Travis Pastrana was the “it” kid in 1999. A top-ranked Amateur, the Maryland native won two Loretta Lynn’s titles in his final year before turning Pro. Hand-groomed by Suzuki from an early age, Pastrana was supposed to reinvigorate the brand’s winning ways. Suzuki was desperate for a 125 National title, something Suzuki hadn’t accomplished since Guy Cooper in 1990. Suzuki also needed to change the public’s perception of the company after the embarrassment of Jeremy McGrath’s failed experiment with Suzuki of Troy in 1997. With Roger DeCoster at the helm and good equipment, Suzuki was missing one key component—a rider capable of battling against Yamaha of Troy and Pro Circuit Kawasaki. Travis Pastrana was supposed to be the goose that would lay the golden egg.
Of course, history reveals the extent of Pastrana’s success. Travis’ brief racing career wasn’t unlike a Wolf-Rayet star. These massive stars live fast and die hard, burning brightly before exploding. Travis Pastrana was only in the spotlight for six years, although four of those seasons were spent nursing injuries or dabbling in freestyle motocross; however, “Wonder Boy,” as fans affectionately called him, was one of the most popular riders, even well after he called it quits in 2006.
Travis burst onto the scene in 2000, racing the 125 East Supercross series. In what became the norm throughout his short career, Pastrana was nursing an injury entering his first race at Indianapolis. Despite a freshly broken thumb, he gutted out a fourth-place finish. It’s obvious that Travis would have likely won the 125 East title in his rookie year if not for the thumb injury. Still, with three main-event victories, including the 125 East/West shootout, Suzuki had finally found its man.
The 2000 AMA 125 National series was one for the ages. Maybe it was destiny that Pastrana’s rookie year fell in the gap between Ricky Carmichael’s departure to the 250 class and James Stewart’s impending arrival in 2002. Maybe it was dumb luck. Whatever the case, Travis captivated crowds across the country with his fearless riding en route to the 125 National crown; however, few could have guessed that Pastrana would emerge the champion after the opening rounds. The Suzuki rider finished fourth at Glen Helen, 10th at Hangtown and sixth at High Point. Stephane Roncada, Tallon Vohland and Steve Lamson established themselves as the early favorites. Meanwhile, Pastrana’s yo-yo results—crashes and bike failures mixed with brilliant performances—held him back.
Many look at Southwick, site of Travis’ first 125 National victory, as the turning point. That’s not accurate; in fact, the second moto at High Point was Pastrana’s coming-out party. While Kelly Smith secured KTM its first 125 National overall in the U.S., Travis slogged through the mud to win his first outdoor moto. From Southwick onward, Pastrana finished off the box only once (Troy, Ohio) and slowly clawed his way back into the points race. Yet, it was Stephane Roncada’s title to lose. The Frenchman was on fire, but a crash and twisted knee at Millville left him powerless against Travis’ relentless attacks in Minnesota. In the penultimate round of the series at Binghamton, Pastrana again went 1-1 to force a winner-take-all situation at the Steel City finale.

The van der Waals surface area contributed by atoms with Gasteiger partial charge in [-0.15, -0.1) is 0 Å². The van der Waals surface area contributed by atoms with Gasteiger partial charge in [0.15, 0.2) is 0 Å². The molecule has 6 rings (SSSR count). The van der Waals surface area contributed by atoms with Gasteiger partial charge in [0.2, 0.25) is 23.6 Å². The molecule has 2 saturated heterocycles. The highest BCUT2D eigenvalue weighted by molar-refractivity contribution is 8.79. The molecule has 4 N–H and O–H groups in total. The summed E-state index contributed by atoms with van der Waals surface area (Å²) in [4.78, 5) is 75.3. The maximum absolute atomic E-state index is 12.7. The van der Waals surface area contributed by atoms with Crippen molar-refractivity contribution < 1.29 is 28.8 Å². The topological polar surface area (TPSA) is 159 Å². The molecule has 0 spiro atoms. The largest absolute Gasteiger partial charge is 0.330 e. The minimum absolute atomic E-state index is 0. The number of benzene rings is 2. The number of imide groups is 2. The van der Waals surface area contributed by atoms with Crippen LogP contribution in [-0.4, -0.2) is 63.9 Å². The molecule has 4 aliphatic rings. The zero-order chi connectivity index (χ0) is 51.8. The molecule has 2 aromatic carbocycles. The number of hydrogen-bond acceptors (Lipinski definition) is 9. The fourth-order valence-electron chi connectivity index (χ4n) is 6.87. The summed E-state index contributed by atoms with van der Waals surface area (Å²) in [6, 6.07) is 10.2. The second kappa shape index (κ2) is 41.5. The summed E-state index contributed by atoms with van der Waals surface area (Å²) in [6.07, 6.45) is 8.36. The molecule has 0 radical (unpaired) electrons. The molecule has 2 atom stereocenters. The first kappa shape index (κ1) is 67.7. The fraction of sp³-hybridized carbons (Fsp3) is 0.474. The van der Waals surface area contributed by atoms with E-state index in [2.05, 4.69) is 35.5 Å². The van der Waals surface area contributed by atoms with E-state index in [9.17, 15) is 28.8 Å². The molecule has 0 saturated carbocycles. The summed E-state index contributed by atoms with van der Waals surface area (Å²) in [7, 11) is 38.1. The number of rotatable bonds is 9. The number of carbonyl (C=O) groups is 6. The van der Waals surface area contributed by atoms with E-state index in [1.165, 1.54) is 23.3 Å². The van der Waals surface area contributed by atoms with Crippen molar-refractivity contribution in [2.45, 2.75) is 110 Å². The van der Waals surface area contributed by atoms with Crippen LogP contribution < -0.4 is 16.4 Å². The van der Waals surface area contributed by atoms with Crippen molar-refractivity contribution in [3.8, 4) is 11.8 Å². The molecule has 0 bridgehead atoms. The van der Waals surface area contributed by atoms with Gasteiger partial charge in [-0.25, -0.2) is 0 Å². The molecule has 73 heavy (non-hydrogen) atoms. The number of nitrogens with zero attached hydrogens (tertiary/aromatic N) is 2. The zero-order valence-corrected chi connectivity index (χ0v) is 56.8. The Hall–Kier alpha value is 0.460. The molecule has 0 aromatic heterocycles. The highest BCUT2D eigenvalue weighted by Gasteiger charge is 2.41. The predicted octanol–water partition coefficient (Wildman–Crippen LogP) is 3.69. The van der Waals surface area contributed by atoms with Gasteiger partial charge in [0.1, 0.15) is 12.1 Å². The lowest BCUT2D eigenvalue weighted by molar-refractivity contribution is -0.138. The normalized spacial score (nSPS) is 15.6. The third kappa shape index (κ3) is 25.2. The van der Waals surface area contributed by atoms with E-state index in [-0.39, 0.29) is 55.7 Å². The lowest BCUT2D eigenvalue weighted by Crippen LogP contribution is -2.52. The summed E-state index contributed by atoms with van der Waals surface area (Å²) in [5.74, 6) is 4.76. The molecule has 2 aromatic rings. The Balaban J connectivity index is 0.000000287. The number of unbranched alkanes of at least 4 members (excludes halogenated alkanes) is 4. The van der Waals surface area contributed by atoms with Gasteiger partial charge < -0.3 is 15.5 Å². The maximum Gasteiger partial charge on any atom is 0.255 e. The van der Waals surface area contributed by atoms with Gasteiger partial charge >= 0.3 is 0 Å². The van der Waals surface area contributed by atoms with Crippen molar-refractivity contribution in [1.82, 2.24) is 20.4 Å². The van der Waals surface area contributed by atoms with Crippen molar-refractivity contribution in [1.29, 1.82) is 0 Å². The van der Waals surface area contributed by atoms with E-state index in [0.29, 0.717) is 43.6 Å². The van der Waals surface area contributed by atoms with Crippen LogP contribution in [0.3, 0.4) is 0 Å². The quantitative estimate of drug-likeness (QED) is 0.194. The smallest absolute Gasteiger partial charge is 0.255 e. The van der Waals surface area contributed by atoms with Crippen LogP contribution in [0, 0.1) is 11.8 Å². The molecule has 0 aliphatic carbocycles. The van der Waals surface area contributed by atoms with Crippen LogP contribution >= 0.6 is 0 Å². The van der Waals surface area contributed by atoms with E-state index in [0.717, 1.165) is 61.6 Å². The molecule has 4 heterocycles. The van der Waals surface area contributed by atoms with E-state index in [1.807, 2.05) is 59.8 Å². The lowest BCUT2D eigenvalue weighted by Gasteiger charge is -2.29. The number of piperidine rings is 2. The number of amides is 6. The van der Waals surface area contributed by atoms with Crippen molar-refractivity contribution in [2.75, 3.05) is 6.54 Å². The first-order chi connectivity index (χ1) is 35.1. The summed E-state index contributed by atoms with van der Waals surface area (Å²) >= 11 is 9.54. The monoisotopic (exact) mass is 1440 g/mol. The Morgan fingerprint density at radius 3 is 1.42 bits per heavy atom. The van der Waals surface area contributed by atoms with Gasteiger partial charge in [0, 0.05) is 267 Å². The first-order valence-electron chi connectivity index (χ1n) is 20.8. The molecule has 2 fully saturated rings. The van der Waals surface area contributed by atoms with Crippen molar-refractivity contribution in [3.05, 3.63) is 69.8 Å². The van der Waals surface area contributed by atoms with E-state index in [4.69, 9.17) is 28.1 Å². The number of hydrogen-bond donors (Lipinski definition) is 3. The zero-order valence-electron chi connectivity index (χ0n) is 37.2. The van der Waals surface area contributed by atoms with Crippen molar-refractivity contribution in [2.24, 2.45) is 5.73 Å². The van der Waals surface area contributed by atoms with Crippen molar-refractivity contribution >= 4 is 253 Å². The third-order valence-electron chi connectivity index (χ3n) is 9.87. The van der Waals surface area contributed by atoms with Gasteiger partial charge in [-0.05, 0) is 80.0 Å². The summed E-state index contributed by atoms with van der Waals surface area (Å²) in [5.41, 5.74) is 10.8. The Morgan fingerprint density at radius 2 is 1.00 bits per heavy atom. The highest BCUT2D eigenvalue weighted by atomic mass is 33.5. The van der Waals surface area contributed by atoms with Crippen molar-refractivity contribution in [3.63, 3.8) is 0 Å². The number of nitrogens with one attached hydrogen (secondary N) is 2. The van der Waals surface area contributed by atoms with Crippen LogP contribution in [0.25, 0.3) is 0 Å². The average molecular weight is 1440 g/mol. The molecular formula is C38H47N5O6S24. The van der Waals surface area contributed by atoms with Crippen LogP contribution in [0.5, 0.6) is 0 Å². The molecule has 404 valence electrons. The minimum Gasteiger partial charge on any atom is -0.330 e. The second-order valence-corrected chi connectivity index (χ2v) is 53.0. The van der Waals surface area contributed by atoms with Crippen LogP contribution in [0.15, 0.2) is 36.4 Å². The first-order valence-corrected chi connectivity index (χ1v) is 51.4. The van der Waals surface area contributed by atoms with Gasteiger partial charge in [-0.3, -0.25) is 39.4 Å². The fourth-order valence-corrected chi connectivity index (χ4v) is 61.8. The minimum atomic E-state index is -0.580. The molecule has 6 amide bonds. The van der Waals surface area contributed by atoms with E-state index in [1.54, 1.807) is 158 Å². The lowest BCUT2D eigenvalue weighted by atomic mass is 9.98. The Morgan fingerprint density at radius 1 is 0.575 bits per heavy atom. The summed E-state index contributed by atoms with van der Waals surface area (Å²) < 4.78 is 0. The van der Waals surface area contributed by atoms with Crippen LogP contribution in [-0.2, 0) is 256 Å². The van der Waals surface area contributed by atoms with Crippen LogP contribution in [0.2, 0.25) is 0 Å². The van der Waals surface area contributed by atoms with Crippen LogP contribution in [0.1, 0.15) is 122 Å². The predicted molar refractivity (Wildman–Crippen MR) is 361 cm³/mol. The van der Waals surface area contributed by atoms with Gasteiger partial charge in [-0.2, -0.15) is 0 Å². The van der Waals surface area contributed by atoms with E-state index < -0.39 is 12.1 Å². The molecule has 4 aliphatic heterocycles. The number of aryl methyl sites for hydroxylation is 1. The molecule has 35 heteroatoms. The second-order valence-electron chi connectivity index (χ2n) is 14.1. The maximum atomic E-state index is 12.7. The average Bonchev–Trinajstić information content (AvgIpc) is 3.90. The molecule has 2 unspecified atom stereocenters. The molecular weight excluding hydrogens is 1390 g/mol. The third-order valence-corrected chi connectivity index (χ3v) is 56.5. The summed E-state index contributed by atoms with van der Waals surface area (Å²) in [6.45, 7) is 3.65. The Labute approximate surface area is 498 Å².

On September 3, 2000, Travis Pastrana rode like a man possessed to win both motos and steal the title away from Stephane Roncada by two points. Looking back, the story lines from that day are bittersweet. It was the only National title Pastrana would ever claim and the closest Roncada would come to winning an outdoor crown. Yet, the two competitors formed an unlikely bond. Believe it or not, they had bets and wore stickers on their chest protectors to promote one another during the series. Can you imagine Cooper Webb and Joey Savatgy doing that?
Travis Pastrana’s professional racing career was bright, until it exploded like a Wolf-Rayet star just days before the 2003 AMA 250/450 Supercross opener. Pastrana lawn-darted himself while free riding at Castillo Ranch, resulting in a blown-out knee. He would never win again. Roger DeCoster, Suzuki’s team manager throughout Travis’ time on the factory program, later quipped, “We had Travis Pastrana win a 125 title in 2000, but Travis was more interested in being famous. Between the concussions, the freestyle and his parents, he squandered what could have been a great racing career.” While that’s true, Pastrana should have very few regrets. He has gone on to win rally races, make movies and become a household name. Perhaps he should be compared to a red supergiant, the largest type of star in the cosmos.